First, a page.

The lady two blocks down was crawling on the ground, her legs broken and bleeding. I wept for her.
The two kids whom I used to play with- Amrit and Abdul. They lay still on the floor, almost unrecognizable. Bodies were everywhere, Terror was everywhere.
And then I saw it. My house. My dear, dear house. It was ravaged by flames and reduced to char.
“PAPA!” I yelled, fighting vigorously.
The man holding me stopped, a bit annoyed. “Your dad was in there?”
I nodded, crying. I beat at him as I sobbed. “Papa!”
Again, my throat choked. “Daadi.” Where was she? Was she…alive?
I wailed, and the man lifted me up harshly. He slapped my across the cheek, “Answer me.”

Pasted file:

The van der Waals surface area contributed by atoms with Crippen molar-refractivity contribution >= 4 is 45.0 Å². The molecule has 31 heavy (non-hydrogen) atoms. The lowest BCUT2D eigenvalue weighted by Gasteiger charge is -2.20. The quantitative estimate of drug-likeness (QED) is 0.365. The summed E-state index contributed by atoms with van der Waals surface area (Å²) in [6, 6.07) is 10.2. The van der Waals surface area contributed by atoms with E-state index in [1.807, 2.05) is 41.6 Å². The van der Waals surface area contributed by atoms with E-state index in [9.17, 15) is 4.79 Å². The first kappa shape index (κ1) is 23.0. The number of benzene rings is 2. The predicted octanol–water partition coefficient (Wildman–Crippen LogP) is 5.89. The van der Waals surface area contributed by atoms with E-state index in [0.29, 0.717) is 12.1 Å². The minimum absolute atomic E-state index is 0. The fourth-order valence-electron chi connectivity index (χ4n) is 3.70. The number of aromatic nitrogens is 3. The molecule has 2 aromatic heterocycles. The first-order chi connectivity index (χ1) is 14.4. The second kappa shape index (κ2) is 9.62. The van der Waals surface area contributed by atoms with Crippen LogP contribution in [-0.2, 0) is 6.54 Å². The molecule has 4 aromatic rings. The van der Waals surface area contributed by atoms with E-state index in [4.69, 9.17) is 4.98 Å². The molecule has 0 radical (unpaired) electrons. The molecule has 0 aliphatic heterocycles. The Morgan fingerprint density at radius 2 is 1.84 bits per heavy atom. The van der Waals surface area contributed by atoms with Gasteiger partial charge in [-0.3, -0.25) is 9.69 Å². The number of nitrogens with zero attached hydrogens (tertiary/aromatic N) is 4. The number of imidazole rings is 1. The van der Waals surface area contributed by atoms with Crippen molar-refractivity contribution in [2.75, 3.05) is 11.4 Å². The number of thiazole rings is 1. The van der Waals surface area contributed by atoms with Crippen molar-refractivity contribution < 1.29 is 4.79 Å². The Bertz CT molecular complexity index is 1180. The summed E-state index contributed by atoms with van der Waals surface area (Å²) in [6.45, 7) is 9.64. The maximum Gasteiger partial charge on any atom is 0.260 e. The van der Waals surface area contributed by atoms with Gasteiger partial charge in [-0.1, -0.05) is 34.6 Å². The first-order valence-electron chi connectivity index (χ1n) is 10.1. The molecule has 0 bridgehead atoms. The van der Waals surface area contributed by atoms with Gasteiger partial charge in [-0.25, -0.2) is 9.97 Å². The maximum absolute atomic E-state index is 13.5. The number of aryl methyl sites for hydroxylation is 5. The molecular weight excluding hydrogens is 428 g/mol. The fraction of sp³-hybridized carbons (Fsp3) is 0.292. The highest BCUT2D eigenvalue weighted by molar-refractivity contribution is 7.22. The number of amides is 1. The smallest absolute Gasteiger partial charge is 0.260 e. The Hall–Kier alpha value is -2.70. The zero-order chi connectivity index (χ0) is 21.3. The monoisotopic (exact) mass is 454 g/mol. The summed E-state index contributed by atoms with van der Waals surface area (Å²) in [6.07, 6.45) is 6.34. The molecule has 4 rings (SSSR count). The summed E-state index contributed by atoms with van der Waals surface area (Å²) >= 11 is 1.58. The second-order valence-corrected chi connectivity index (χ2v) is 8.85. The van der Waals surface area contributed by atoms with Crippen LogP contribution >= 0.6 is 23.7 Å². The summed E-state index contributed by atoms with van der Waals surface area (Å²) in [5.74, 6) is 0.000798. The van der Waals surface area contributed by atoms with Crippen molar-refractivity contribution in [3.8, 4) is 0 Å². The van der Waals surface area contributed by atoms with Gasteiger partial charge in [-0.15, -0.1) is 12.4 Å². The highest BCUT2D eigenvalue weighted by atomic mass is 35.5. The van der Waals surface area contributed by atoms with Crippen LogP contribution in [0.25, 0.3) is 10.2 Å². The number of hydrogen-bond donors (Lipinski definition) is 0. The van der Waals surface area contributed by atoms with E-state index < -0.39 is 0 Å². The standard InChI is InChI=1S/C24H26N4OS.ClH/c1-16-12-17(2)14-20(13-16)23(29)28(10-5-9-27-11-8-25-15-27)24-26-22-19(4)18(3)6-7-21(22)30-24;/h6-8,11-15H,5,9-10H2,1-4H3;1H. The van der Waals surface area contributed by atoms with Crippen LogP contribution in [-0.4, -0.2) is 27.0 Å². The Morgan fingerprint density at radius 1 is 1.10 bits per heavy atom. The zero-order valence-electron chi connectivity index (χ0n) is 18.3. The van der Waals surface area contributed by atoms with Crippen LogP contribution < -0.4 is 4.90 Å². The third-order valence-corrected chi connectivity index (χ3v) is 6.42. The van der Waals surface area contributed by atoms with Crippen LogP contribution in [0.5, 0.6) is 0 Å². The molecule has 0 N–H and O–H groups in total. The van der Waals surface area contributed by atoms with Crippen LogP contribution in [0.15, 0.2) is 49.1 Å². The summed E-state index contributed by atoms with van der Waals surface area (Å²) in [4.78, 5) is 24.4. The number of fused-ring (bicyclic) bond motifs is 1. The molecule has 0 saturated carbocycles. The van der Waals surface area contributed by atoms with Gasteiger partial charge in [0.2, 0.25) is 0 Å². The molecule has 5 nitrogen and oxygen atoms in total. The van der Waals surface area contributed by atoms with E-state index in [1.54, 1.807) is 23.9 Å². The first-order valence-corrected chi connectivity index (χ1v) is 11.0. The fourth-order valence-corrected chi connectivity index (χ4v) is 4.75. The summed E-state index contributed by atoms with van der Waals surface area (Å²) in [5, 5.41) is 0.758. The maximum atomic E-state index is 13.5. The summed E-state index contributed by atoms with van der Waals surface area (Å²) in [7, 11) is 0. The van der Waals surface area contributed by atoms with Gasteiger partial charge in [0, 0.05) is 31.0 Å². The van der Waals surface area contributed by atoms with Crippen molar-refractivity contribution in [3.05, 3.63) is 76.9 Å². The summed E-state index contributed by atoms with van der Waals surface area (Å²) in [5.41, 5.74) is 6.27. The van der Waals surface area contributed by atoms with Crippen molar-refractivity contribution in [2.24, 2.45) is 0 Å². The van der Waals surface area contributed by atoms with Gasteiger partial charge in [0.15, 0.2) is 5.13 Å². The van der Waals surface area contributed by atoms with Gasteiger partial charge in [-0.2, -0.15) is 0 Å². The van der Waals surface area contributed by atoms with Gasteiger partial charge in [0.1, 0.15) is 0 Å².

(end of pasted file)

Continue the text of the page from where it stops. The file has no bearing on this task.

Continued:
I nodded, “Papa. He’s in there.”
The man groaned. “He would have got out.”
He was sleeping. He was drunk. He wouldn’t have got up.
“No! No! No!” I shook my head vigorously. I saw the man’s expression change.
“What’s your name, son?” He asked.
“Chotu.” I said. He looked at me, sadly. I could see the inner turmoil. Finally, he hit me hard and dropped me down.
“You’re a kid. You don’t deserve to die here. Go, run! Run! Don’t come here for some time. Go hide somewhere.” He pushed me, and I stumbled along blinded by my tears.
I did what he said. I ran. I clutched at the letter, and the old shirt, and I ran. I went back to the garden, hiding and crawling, and hid amongst some bushes.
Then I felt them. The insects. They bit my exposed hands and legs, and I sobbed pitifully. I wrapped myself with the old shirt, sucked my thumb, and went into a sleep-like state.
Natural light replaced the fiery one, and an eerie calm took the place of the noise. I climbed out of the bushes, and stood. Air escaped my mouth in one short breath. All the buildings were broken and burnt. The roads were littered with bodies. I recognized a few, and had to choke back my tears.